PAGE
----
Def Leppard's current anthem defines the parameters of the group's musical and esthetic approach--"Rock, Rock, 'Til You Drop." Which is exactly what the group did for and to a capacity crowd at the Capital Centre last night.

In the last year, the young British quintet has emerged as a behemoth in the new generation of hard rockers whose relentless energy and muscular melodic persuasion stops just short of heavy metal's sludgehammer approach. Joe Elliott's raucous vocals and the frenetically entwined guitars of Steve Clark and Pete Willis transformed the band's rockers into unpulled punches that thoroughly delighted the massed Def Lep brigades. If at times the concert seemed an excuse for the massive merchandising campaign holding sway on the Capital Centre concourse, the band thankfully kept things tight and propulsively direct.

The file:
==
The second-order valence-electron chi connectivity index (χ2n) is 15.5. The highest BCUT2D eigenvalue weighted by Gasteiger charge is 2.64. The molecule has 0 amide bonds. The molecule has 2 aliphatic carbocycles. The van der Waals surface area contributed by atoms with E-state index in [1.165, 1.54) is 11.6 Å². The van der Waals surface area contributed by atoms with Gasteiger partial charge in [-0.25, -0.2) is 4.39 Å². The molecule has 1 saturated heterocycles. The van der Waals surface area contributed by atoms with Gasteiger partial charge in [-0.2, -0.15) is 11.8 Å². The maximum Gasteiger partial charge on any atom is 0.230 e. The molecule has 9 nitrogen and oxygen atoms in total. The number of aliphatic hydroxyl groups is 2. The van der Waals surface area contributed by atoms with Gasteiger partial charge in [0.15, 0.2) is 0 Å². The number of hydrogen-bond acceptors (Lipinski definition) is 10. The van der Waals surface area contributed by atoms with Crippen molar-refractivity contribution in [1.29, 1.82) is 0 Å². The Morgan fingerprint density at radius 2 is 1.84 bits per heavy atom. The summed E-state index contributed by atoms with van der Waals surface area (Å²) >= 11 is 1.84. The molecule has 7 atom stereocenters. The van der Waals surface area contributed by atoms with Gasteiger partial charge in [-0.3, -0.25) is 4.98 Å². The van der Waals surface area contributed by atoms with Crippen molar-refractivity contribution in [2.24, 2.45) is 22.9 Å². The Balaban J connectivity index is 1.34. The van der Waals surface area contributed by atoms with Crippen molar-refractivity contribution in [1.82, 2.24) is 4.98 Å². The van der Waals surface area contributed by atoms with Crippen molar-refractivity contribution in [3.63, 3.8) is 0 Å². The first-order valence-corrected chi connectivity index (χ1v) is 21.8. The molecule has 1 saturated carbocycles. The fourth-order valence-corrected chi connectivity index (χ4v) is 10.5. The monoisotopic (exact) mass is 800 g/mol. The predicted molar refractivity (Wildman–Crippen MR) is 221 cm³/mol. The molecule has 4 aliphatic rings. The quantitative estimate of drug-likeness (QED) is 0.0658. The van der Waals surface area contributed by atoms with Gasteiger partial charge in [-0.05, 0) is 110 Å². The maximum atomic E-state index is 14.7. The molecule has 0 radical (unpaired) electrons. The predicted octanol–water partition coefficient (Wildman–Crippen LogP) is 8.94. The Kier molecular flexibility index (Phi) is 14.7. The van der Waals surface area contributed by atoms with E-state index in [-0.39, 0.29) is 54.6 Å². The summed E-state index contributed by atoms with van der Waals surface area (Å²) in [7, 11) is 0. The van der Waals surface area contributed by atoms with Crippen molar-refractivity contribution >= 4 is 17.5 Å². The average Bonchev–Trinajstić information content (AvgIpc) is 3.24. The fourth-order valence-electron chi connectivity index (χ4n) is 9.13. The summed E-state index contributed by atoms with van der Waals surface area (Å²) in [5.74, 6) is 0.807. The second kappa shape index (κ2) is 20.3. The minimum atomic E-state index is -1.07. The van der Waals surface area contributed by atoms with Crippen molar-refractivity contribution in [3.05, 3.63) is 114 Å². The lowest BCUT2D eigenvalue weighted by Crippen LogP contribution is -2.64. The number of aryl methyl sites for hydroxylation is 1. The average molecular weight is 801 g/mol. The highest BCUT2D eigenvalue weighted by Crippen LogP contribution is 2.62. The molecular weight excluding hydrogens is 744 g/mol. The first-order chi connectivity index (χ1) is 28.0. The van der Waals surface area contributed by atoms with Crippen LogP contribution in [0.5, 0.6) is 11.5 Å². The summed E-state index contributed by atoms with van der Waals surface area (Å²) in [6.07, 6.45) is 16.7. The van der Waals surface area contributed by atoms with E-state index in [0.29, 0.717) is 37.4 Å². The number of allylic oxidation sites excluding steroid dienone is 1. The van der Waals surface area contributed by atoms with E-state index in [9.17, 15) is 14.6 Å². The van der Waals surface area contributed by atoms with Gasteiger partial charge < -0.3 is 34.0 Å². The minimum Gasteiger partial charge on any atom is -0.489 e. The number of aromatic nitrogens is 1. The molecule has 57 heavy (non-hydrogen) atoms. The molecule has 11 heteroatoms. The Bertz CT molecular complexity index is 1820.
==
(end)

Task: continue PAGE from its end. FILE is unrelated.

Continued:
Krokus, which preceded and exceeded Def Leppard, hardly lived up to its own miserable expectations with a set that was mercilessly loud, sexist and stupid. A plethora of regurgitated cliche's emerged from a band that obviously dropped out of the Billy Squier school of method rocking right after taking advanced Tina Turner vocalese.

Krokus' concept of dynamics was to plug in, and the only relief seemed to be to go out on the concourse and shop for T-shirts, hats and other rock souvenirs. Maybe that's why the group was on the bill.